But with the advent of NuGet there's a new way to maintain, evolve and share those useful little helpers: just make them content files in a NuGet package!

And thus Quarks was born: a repository of the source and accompanying unit tests for all those helpers, neatly organized by target namespace being extended, deployed exclusively using NuGet, and licensed entirely under MIT for everyone to use and contribute.

Quarks package conventions and practices

Quarks NuGet packages follow a number of useful conventions which make them less intrusive and more consistent/predictable when installed in target projects:

  • If the package is a class definition which derives from an existing class, the package ID should be prefixed with "Quarks", followed by the namespace of the class being derived from, followed by the name of the class. For example, "Quarks.System.Web.FakeHttpResponse" derives from System.Web.HttpResponseBase.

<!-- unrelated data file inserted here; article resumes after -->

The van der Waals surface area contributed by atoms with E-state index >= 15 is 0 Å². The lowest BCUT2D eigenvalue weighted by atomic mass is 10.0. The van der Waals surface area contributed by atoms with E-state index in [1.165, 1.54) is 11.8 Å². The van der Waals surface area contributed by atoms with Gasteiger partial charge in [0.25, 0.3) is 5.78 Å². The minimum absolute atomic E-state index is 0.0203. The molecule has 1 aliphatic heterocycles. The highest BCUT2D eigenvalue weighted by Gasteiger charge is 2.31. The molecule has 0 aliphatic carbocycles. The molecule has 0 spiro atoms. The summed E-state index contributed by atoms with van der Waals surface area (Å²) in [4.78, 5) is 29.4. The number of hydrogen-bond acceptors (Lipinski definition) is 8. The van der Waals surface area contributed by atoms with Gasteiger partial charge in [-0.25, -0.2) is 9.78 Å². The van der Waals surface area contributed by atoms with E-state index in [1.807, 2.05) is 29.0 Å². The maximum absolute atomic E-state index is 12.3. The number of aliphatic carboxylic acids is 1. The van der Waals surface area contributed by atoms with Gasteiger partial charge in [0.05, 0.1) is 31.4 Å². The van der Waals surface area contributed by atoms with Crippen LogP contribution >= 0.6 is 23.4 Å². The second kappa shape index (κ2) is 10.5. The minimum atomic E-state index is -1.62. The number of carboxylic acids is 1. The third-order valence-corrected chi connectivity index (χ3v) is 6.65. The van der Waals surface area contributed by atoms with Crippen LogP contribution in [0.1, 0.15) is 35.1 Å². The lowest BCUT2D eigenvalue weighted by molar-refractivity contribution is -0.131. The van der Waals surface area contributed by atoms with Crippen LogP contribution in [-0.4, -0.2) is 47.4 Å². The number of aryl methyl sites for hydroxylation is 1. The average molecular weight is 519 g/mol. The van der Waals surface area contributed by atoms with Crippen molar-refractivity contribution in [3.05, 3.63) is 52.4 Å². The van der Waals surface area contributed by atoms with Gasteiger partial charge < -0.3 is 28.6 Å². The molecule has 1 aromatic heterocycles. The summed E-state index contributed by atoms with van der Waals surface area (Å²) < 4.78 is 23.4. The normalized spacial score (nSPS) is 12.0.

• If the package is a class definition which doesn't derive from an existing class, the package ID should be prefixed with "Quarks", followed by the namespaced name of your class. For example, "Quarks.AppSettings" or "Quarks.Page" in the "root" namespace, or "Quarks.Machine.Fakes.ConfigForASystemTimeOf" in the "Quarks.Machine.Fakes" namespace.

  • If the package is an extension method, the package ID should be prefixed with "Quarks", followed by the target type you are extending (with an "Extensions" suffix added), followed by the name of the extension method. For example, "Quarks.StringExtensions.Contains" extends System.String with a method named Contains. If the type you are extending is in the root System namespace, you can omit the "System" part in the package ID. For the class that contains your extension method, it should be named in the singular and defined as partial, so for "Quarks.StringExtensions.Contains", the class is defined as static partial class StringExtension. If the extension method is extending an interface rather than a class, the same rule applies except that you drop the I prefix from your extension method class, so for "Quarks.IEnumerableExtensions.Contains", the class is defined as static partial class EnumerableExtension. This allows other extension method packages for the same type to share the same class name for consistency and ease of discovery.